By Susan Thurn,
Cable Natural History Museum
They were trolling the waters for a big fish, the musky. “Fish on,” were the words heard from the boat as the sound floated across the water. It was a decent sized fish, but it wasn’t a musky. Instead, it was the struggle of a northern pike that was brought into the boat. This tooth-filled mouth earns its place as the second largest predator fish in northern Wisconsin.
Northern Pike have a duck bill shaped long snout that is lined with sharp canine type teeth. Their olive-green upper sides are marked with longitudinal rows of yellow spots. This “handsome-looking” fish can live for more than 20 years.
The northern pike is a cool-water species whose habitat is usually warm, slow, and shallow, heavily vegetated rivers or the weedy bays of lakes. They also can be found in cold, clear, rocky water bodies. A solitary and territorial fish, northern pike ambush their predators, laying in wait at the edge of weed beds to dart out, attacking with surprising speed. Young northern pike feed on immature aquatic insects and then fish. Adults will eat fish, crayfish, ducklings, muskrats, frogs, leeches or mice. Northern pike are known for being less particular about their food choices. They will even eat younger pike fish, making it critical for the young pike to find safe shelter among vegetation. Northerns typically catch their prey sideways, immobilizing their prey with the backward pointing teeth, and then turning the prey headfirst so they can swallow it. Younger pike have been found dead having choked on a pike of a similar size.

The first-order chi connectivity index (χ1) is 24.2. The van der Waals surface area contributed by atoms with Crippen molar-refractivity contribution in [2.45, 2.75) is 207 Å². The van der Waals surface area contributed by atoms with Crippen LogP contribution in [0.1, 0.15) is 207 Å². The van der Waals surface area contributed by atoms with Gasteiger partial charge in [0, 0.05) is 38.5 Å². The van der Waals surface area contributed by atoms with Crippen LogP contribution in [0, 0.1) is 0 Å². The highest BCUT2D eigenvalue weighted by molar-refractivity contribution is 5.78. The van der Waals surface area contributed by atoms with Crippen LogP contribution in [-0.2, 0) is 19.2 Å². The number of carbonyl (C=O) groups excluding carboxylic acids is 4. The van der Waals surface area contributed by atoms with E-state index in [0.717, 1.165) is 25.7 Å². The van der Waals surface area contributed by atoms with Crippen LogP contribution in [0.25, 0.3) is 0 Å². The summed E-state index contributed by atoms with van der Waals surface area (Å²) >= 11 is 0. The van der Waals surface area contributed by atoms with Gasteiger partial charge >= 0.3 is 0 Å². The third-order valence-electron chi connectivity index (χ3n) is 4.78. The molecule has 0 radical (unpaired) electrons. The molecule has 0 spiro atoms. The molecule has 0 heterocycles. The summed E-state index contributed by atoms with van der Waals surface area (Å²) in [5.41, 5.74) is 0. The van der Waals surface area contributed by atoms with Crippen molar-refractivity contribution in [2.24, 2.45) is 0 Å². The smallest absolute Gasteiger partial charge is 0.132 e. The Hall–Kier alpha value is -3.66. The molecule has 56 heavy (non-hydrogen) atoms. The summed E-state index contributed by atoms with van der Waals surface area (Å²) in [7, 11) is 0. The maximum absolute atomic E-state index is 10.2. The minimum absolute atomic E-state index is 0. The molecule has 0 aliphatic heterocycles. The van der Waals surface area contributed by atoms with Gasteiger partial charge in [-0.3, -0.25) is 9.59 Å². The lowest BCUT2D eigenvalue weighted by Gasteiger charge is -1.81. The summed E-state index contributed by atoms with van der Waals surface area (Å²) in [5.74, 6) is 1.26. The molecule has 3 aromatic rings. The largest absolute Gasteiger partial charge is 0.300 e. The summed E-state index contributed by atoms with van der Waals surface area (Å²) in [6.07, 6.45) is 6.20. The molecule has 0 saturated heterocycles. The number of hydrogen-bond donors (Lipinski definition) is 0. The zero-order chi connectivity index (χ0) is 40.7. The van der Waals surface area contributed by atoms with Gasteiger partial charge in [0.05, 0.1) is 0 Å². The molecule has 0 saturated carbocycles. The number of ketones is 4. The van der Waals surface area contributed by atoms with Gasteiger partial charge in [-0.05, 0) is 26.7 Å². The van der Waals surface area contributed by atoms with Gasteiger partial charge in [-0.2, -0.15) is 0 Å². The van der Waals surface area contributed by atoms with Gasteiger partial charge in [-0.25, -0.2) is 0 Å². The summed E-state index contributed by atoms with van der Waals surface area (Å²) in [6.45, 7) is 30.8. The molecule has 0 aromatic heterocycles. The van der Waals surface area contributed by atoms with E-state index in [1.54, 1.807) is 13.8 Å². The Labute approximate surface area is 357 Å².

It may be that the catch and release fishing of my family has been the best way to catch glimpses of a northern pike. A swirl or swish at the water’s surface makes me take a second look, hoping for a view of a fish. These fish are just one of the many enjoyable experiences we can look forward to experiencing in our northwoods back yard.
For over 42 years, the Museum has served as a guide and mentor to generations of visitors and residents interested in learning to better appreciate and care for the extraordinary natural resources of the region. The Museum invites you to visit its facility and new exhibit, On Lake Owen: The Art of Walter Bohl, in Cable at 13470 County Highway M. Also find us on the web at www.cablemuseum.org to learn more about our exhibits and programs. Post your own stories on the Nature Watch blog at cablemuseumnaturewatch.blogspot.com.